The next thing you know, the insecurity is in control not only of the established relationship, but its tendrils are reaching in and poking at the soft spots in the nascent one as well.
When it’s done unconsiously, that’s like not realizing that the spoon is still in the mug. When it’s done consciously, I call it “weaoponizing insecurities” – and from personal experience with someone who did this often, it became clear she knew what she was doing when my former metamour’s panic attacks perfectly coincided with every date our partner had with me.
That’s drinking the coffee with the spoon in the mug. This example is a person that has identified the problem (I’m insecure about his love for me), but hasn’t done the work to resolve it. The result is that they are allowing their own insecurities to affect their behavior and influence their partner’s, and when it works in their favor – they are not incentivized at all to continue the work to resolve it.
You might hear similar things from people who restrict their current partners for the sins of their exes. “My ex cheated on me with a friend, so I am not comfortable with my current partner having friends of the same gender they’re attracted to. Yes, I know this person is not that person, but I have issues and this is what make me feel safe.”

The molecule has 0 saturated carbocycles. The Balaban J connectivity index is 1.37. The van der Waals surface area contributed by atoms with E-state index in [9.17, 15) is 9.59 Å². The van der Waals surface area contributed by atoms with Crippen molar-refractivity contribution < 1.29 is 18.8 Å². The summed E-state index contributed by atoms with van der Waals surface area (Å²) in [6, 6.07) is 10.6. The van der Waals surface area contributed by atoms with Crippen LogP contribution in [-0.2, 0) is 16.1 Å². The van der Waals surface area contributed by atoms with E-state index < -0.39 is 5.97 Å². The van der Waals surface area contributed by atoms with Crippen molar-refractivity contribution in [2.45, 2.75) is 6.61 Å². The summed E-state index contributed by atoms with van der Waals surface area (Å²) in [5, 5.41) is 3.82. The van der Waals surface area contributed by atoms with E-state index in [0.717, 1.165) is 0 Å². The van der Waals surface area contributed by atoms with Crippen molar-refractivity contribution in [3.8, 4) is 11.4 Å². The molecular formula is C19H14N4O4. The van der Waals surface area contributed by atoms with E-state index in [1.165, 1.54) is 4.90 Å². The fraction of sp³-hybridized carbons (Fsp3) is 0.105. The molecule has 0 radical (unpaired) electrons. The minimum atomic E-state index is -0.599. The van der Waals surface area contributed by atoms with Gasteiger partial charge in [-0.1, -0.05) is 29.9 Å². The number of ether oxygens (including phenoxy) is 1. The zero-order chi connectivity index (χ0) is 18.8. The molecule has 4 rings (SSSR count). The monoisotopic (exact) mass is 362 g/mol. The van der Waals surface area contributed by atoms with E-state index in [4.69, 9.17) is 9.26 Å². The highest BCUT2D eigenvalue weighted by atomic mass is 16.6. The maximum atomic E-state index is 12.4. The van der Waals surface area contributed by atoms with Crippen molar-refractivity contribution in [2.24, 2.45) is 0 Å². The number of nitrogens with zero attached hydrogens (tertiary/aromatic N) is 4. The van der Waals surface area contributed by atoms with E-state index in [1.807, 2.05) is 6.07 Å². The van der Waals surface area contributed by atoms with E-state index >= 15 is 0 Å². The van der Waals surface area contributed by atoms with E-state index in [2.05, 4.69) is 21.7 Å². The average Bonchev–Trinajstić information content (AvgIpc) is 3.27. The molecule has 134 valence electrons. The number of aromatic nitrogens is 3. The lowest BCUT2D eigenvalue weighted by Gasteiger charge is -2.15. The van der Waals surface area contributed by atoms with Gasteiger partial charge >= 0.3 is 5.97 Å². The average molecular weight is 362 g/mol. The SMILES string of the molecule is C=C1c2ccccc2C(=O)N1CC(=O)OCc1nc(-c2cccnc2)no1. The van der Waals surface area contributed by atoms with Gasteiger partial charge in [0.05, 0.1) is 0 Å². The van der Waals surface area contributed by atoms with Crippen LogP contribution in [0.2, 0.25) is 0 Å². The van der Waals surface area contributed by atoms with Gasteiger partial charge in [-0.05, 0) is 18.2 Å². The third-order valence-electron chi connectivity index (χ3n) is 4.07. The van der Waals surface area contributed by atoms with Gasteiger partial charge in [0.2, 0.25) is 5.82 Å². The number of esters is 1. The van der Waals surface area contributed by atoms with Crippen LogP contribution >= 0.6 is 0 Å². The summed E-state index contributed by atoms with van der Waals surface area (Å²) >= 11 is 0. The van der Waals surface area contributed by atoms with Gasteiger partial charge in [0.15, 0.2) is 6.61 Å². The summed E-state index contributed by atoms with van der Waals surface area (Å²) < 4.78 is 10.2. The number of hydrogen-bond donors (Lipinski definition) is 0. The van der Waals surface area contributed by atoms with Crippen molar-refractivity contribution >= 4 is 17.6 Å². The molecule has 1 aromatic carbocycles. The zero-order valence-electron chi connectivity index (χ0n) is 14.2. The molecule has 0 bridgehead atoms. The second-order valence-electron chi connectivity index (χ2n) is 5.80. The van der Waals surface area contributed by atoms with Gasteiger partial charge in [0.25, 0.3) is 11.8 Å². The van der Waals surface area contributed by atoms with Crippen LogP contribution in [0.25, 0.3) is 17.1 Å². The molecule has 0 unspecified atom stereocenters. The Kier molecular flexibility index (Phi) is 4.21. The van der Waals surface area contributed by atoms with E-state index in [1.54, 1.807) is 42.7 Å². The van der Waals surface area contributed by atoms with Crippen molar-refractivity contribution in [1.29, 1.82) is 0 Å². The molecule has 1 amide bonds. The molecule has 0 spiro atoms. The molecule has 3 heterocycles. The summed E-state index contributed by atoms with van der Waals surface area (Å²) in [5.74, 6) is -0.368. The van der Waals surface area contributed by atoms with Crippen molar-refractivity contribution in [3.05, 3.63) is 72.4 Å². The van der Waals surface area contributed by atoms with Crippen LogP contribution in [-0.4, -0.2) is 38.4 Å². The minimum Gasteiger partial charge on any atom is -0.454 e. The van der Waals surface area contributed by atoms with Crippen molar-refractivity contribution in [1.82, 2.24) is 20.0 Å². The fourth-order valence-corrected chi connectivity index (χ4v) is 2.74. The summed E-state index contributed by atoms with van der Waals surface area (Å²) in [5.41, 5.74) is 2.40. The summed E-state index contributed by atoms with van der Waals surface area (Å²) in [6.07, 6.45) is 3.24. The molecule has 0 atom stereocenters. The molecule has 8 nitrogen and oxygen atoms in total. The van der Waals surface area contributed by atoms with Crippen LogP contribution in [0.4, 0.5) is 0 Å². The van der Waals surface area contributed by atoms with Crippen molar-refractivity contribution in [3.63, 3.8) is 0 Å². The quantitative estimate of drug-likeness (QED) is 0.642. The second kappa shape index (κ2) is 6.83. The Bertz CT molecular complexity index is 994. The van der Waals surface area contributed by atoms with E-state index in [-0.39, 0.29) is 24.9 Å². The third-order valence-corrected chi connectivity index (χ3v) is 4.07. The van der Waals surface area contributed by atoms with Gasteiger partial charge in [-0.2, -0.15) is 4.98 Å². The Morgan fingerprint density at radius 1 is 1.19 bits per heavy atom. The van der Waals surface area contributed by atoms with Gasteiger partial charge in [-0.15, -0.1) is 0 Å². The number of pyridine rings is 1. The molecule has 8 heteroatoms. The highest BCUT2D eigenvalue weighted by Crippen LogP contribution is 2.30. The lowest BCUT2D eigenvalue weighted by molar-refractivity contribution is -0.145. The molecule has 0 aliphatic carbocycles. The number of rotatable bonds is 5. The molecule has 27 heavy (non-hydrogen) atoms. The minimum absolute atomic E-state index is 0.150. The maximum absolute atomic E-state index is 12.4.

Thing is – they don’t feel safe. They are under this constant fear that their partner is going to be “stolen away” by the next attractive human that strikes up a friendly conversation, and it’s EXHAUSTING to be that vigilant all the time. Worse, they’re allowing this deeply rooted insecurity to not only control their own actions and reactions, they’re using them to exert control over others as well.
So, how do you take the spoon out, and how do you make sure that you’re not letting your (or your partner’s) insecurities drive the relationship?
It’s not easy. If you are the one with the insecurities in the driver’s seat, then it’s a matter of doing some really challenging internal work not only to unpack those feelings and understand where they’re coming from, but also to put them away so they stop affecting the way you show up in your relationship.
And if it’s your partner whose insecurities are driving the relationship, then it’s a matter of doing the really challenging work of understanding the concept of not being responsible for your partner’s emotions without turning into a total jerk about it.
It’s all well and good to say “you are not responsible for your partner’s emotions” and expect people to fully embrace that concept an move forward. People were saying that to me for years before the message finally sunk in.
First it was with my late husband. Between depression and OCD it was really difficult for me to ever talk about anything challenging, because it would send him either in to a spiral of depression or an uncontrollable secret spending spree that we couldn’t afford. And in those moments that he’d realize how much I’d been sacrificing my wants and needs for him, he’d cry and tell me he knew I’d leave him some day, to which I would always respond, “No, never. I will never leave you. I love you.”
I could barely admit to myself that I’d thought about spending a few weeks at my brother’s house just to get a break from having to manage all of my husband’s emotions, but I knew that telling him that’s what I was thinking about would make it worse. So I stayed. I always stayed.